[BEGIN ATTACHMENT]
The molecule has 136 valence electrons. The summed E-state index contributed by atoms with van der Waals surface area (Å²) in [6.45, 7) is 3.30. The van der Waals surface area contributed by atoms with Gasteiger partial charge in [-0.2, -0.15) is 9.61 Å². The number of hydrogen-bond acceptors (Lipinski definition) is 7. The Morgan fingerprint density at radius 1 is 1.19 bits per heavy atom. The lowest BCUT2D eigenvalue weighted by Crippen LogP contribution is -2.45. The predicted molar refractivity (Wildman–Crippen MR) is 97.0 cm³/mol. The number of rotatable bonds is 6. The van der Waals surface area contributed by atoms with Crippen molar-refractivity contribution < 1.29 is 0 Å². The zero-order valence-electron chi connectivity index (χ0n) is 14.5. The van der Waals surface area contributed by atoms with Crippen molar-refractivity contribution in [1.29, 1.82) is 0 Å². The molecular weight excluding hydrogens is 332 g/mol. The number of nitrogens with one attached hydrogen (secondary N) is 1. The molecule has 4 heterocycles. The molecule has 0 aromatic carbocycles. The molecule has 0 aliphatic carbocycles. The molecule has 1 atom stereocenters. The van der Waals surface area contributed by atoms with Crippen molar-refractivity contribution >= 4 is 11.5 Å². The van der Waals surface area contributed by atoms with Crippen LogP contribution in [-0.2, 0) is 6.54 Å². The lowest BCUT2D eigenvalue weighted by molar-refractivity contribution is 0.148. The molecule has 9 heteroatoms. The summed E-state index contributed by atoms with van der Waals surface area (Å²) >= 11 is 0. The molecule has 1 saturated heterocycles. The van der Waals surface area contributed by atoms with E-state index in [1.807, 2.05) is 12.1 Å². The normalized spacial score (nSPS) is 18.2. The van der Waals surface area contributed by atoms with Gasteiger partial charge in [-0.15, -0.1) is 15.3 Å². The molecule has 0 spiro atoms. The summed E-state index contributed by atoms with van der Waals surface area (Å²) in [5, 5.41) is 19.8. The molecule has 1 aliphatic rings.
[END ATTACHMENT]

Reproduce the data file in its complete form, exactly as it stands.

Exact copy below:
The molecule has 136 valence electrons. The summed E-state index contributed by atoms with van der Waals surface area (Å²) in [6.45, 7) is 3.30. The van der Waals surface area contributed by atoms with Gasteiger partial charge in [-0.2, -0.15) is 9.61 Å². The number of hydrogen-bond acceptors (Lipinski definition) is 7. The Morgan fingerprint density at radius 1 is 1.19 bits per heavy atom. The lowest BCUT2D eigenvalue weighted by Crippen LogP contribution is -2.45. The predicted molar refractivity (Wildman–Crippen MR) is 97.0 cm³/mol. The number of rotatable bonds is 6. The van der Waals surface area contributed by atoms with Crippen molar-refractivity contribution < 1.29 is 0 Å². The zero-order valence-electron chi connectivity index (χ0n) is 14.5. The van der Waals surface area contributed by atoms with Crippen molar-refractivity contribution in [1.29, 1.82) is 0 Å². The molecular weight excluding hydrogens is 332 g/mol. The number of nitrogens with one attached hydrogen (secondary N) is 1. The molecule has 4 heterocycles. The molecule has 0 aromatic carbocycles. The molecule has 0 aliphatic carbocycles. The molecule has 1 atom stereocenters. The van der Waals surface area contributed by atoms with Crippen molar-refractivity contribution >= 4 is 11.5 Å². The van der Waals surface area contributed by atoms with Crippen LogP contribution in [-0.2, 0) is 6.54 Å². The lowest BCUT2D eigenvalue weighted by molar-refractivity contribution is 0.148. The molecule has 9 heteroatoms. The summed E-state index contributed by atoms with van der Waals surface area (Å²) >= 11 is 0. The molecule has 1 saturated heterocycles. The van der Waals surface area contributed by atoms with E-state index in [1.807, 2.05) is 12.1 Å². The normalized spacial score (nSPS) is 18.2. The van der Waals surface area contributed by atoms with Gasteiger partial charge in [-0.15, -0.1) is 15.3 Å². The molecule has 0 spiro atoms. The summed E-state index contributed by atoms with van der Waals surface area (Å²) in [5, 5.41) is 19.8. The molecule has 1 aliphatic rings.